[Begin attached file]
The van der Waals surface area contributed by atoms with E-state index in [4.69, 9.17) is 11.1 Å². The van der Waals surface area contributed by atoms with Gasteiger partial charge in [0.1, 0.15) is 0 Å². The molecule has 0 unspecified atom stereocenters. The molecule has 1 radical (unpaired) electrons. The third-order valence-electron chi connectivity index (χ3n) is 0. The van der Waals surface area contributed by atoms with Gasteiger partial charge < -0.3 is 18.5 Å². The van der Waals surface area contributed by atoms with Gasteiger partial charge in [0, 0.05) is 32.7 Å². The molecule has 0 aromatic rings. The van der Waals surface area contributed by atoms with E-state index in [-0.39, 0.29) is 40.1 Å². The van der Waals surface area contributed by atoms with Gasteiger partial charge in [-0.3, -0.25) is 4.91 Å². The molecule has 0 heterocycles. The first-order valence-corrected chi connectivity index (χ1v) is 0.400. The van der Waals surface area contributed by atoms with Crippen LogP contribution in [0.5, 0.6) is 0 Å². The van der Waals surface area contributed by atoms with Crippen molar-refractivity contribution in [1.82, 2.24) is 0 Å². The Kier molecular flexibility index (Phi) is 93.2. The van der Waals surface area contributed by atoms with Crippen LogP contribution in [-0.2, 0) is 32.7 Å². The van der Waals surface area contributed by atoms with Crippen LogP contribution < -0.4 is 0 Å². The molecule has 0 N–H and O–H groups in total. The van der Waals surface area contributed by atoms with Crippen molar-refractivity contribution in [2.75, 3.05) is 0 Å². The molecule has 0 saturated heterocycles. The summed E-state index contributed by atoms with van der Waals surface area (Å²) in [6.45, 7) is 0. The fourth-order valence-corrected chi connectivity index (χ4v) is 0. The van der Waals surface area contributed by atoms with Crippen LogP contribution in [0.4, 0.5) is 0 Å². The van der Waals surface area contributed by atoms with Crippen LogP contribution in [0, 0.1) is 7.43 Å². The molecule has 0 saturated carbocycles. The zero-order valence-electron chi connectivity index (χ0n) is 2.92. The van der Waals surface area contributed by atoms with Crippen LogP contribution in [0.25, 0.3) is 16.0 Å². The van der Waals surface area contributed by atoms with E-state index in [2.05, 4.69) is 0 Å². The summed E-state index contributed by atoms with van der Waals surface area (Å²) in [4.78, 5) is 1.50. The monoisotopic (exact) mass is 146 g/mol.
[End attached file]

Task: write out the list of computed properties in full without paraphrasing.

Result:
The van der Waals surface area contributed by atoms with E-state index in [4.69, 9.17) is 11.1 Å². The van der Waals surface area contributed by atoms with Gasteiger partial charge in [0.1, 0.15) is 0 Å². The molecule has 0 unspecified atom stereocenters. The molecule has 1 radical (unpaired) electrons. The third-order valence-electron chi connectivity index (χ3n) is 0. The van der Waals surface area contributed by atoms with Gasteiger partial charge < -0.3 is 18.5 Å². The van der Waals surface area contributed by atoms with Gasteiger partial charge in [0, 0.05) is 32.7 Å². The molecule has 0 aromatic rings. The van der Waals surface area contributed by atoms with E-state index in [-0.39, 0.29) is 40.1 Å². The van der Waals surface area contributed by atoms with Gasteiger partial charge in [-0.3, -0.25) is 4.91 Å². The molecule has 0 heterocycles. The first-order valence-corrected chi connectivity index (χ1v) is 0.400. The van der Waals surface area contributed by atoms with Crippen LogP contribution in [0.5, 0.6) is 0 Å². The van der Waals surface area contributed by atoms with Crippen molar-refractivity contribution in [1.82, 2.24) is 0 Å². The Kier molecular flexibility index (Phi) is 93.2. The van der Waals surface area contributed by atoms with Crippen LogP contribution in [-0.2, 0) is 32.7 Å². The van der Waals surface area contributed by atoms with Crippen LogP contribution < -0.4 is 0 Å². The molecule has 0 N–H and O–H groups in total. The van der Waals surface area contributed by atoms with Crippen molar-refractivity contribution in [2.75, 3.05) is 0 Å². The molecule has 0 saturated heterocycles. The summed E-state index contributed by atoms with van der Waals surface area (Å²) in [6.45, 7) is 0. The fourth-order valence-corrected chi connectivity index (χ4v) is 0. The van der Waals surface area contributed by atoms with Crippen LogP contribution in [0.4, 0.5) is 0 Å². The van der Waals surface area contributed by atoms with Crippen LogP contribution in [0, 0.1) is 7.43 Å². The molecule has 0 saturated carbocycles. The zero-order valence-electron chi connectivity index (χ0n) is 2.92. The van der Waals surface area contributed by atoms with Crippen LogP contribution in [0.25, 0.3) is 16.0 Å². The van der Waals surface area contributed by atoms with E-state index in [2.05, 4.69) is 0 Å². The summed E-state index contributed by atoms with van der Waals surface area (Å²) in [4.78, 5) is 1.50. The monoisotopic (exact) mass is 146 g/mol.